Third Victim Found in Virginia Hot Air Balloon Crash

hot air balloon

The body of the third victim of the deadly hot air balloon fire in Virginia has been found. The balloon erupted in flames during  the Mid-Atlantic Balloon Festival on Friday night. Having recovered all three victims of the crash, authorities with the Virginia State Police and the National Transportation Safety Board (NTSB) now turn their attention to what caused the balloon to hit power lines, causing the deadly fire and crash. Two passengers and the pilot were killed.

The pilot of the hot air balloon, identified as Daniel Kirk of Hartley, Del., on CNN by his father, Donald Kirk, had been flying balloons for over 30 of his 66 years. A veteran of the Army, Daniel Kirk was passionate about flying balloons and extremely careful to not take balloons up if the weather conditions were not optimal. In addition to Daniel Kirk,  the University of Richmond has confirmed that two members of its women’s basketball program were aboard the balloon and died in the accident. Ahead of the launch of the balloon, victim Ginny Doyle, 44, posted on Instagram that she was anxious about the upcoming flight, which had been scheduled to take off earlier in the day, but was delayed due to fog. Doyle was the associate head basketball coach at the U of Richmond, had a large part in recruiting for the program and had been a star player at the university. She was accompanied on the balloon by the director of basketball operations for the school, Natalie Lewis,24. The school’s athletic director, Keith Gill, released a statement mourning the loss of the women.

Multiple photos of the crash show the  hot air balloon bursting into flames before crashing into woods approximately 25 miles from Richmond. Witnesses report that two of the passengers aboard the plane either jumped or fell from the balloon’s basket, which was still very high in the air.Over 100 rescue workers from the state and local levels performed a search for the bodies in an area of Caroline County measuring three miles in length and a quarter of a mile in width. One body was found shortly after Friday’s crash and another was uncovered on Saturday, but the third victim’s burned remains were undiscovered until found today approximately 100 yards from the remains of the passenger found yesterday. None of the bodies will be identified officially pending the medical examiner’s report.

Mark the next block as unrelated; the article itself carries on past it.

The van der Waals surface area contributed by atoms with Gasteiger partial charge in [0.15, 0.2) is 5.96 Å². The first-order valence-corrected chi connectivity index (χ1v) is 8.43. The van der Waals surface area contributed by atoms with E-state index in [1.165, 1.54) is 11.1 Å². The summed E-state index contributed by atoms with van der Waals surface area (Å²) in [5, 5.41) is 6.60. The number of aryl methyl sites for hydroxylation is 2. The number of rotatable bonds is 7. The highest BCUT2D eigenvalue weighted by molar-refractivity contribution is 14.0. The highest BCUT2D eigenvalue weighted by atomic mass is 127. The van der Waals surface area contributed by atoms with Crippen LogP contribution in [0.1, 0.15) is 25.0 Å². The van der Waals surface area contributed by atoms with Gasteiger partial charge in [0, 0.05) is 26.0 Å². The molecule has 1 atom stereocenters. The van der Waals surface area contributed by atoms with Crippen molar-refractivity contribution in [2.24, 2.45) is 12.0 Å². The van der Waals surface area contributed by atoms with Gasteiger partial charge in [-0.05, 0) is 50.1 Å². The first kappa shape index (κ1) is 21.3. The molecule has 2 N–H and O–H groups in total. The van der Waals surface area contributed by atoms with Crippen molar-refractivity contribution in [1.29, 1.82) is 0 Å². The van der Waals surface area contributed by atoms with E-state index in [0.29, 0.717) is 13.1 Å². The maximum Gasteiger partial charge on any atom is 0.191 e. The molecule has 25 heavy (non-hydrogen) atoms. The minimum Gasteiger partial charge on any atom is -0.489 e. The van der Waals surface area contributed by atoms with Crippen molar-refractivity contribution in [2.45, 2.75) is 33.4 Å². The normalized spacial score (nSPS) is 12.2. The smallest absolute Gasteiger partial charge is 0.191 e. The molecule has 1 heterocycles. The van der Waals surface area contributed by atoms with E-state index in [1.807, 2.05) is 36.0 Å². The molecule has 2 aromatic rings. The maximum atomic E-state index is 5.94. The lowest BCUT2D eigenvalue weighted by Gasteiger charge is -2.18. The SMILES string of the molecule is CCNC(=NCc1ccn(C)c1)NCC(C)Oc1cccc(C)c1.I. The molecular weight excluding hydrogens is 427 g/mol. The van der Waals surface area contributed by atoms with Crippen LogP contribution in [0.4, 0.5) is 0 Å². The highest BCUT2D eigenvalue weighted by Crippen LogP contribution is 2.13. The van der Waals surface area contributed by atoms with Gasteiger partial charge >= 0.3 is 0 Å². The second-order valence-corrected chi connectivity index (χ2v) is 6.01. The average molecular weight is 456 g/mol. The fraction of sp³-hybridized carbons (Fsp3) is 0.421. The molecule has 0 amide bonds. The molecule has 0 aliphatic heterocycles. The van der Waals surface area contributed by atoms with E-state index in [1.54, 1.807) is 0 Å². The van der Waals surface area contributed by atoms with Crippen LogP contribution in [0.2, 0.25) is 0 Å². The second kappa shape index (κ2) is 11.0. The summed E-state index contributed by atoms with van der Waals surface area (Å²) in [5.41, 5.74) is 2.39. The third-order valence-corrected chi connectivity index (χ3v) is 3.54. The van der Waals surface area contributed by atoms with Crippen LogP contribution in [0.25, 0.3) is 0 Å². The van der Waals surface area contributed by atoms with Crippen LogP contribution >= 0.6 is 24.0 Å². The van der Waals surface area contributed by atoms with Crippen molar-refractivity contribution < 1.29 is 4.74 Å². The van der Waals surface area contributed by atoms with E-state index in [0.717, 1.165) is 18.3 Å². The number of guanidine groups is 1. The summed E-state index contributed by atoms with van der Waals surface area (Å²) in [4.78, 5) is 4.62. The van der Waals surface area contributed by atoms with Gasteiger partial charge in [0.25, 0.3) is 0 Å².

One factor that will be thoroughly investigated is what weather conditions were like on Friday. Initial reports say that the weather at the time was clear and did not play a factor in the crash. At the time of the deadly accident, 13 hot air balloons had been in the air and three of them were landing in close proximity. Two of those balloons made it to earth safely, but the third hot air balloon encountered a power line on its way down, causing a fast-moving fire. In the initial moments, the pilot was seen taking safety precautions and doing everything he could to control the fire, including venting the balloon, but the balloon and the basket carrying the victims separated after an explosion tore them apart.  Witnesses report hearing prayers and screams for help from the basket. The festival was canceled after the tragedy occurred. A preliminary report on the accident will be released by the NTSB early in next week.

At Meadow Event Park, the scene of Friday’s festival, event organizers say that inspectors from the Federal Aviation Administration (FAA) had inspected safety records and the balloons themselves before the hot air balloons took flight. The spokesperson for the event site, Norm Hyde, said that the safety records of all balloons in the festival were current. According to Kathleen Bergen, spokesperson for the FAA, the agency “routinely conduct(s) surveillance at air shows, balloon festivals and other aviation events,” but could not confirm that FAA inspectors had been at Meadow Event Park on Friday.

By Jennifer Pfalz

The Daily Reflector
Washington Post

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